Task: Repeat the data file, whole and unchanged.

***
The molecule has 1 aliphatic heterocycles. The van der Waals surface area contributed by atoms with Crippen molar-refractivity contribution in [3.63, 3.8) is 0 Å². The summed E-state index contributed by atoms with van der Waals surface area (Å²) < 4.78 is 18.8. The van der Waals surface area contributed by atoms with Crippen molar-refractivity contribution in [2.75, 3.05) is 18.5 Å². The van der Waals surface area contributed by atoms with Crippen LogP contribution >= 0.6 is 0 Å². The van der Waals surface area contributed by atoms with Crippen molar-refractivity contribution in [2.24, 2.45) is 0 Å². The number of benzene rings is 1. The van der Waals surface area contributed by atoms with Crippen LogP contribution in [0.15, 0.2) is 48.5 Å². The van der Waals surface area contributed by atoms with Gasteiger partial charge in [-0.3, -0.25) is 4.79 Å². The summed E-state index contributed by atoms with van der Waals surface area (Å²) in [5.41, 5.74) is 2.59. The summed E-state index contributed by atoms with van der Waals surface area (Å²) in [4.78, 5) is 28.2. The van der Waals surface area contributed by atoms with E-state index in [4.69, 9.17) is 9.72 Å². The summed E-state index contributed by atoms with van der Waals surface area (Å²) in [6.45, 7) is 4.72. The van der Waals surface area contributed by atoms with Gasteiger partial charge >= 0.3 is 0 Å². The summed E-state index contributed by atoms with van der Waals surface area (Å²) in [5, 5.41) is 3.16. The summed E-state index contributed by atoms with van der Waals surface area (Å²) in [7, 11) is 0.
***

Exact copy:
The molecule has 1 aliphatic heterocycles. The van der Waals surface area contributed by atoms with Crippen molar-refractivity contribution in [3.63, 3.8) is 0 Å². The summed E-state index contributed by atoms with van der Waals surface area (Å²) < 4.78 is 18.8. The van der Waals surface area contributed by atoms with Crippen molar-refractivity contribution in [2.75, 3.05) is 18.5 Å². The van der Waals surface area contributed by atoms with Crippen LogP contribution >= 0.6 is 0 Å². The van der Waals surface area contributed by atoms with Crippen molar-refractivity contribution in [2.24, 2.45) is 0 Å². The number of benzene rings is 1. The van der Waals surface area contributed by atoms with Crippen LogP contribution in [0.15, 0.2) is 48.5 Å². The van der Waals surface area contributed by atoms with Gasteiger partial charge in [-0.3, -0.25) is 4.79 Å². The summed E-state index contributed by atoms with van der Waals surface area (Å²) in [5.41, 5.74) is 2.59. The summed E-state index contributed by atoms with van der Waals surface area (Å²) in [4.78, 5) is 28.2. The van der Waals surface area contributed by atoms with E-state index in [4.69, 9.17) is 9.72 Å². The summed E-state index contributed by atoms with van der Waals surface area (Å²) in [6.45, 7) is 4.72. The van der Waals surface area contributed by atoms with Gasteiger partial charge >= 0.3 is 0 Å². The summed E-state index contributed by atoms with van der Waals surface area (Å²) in [5, 5.41) is 3.16. The summed E-state index contributed by atoms with van der Waals surface area (Å²) in [7, 11) is 0.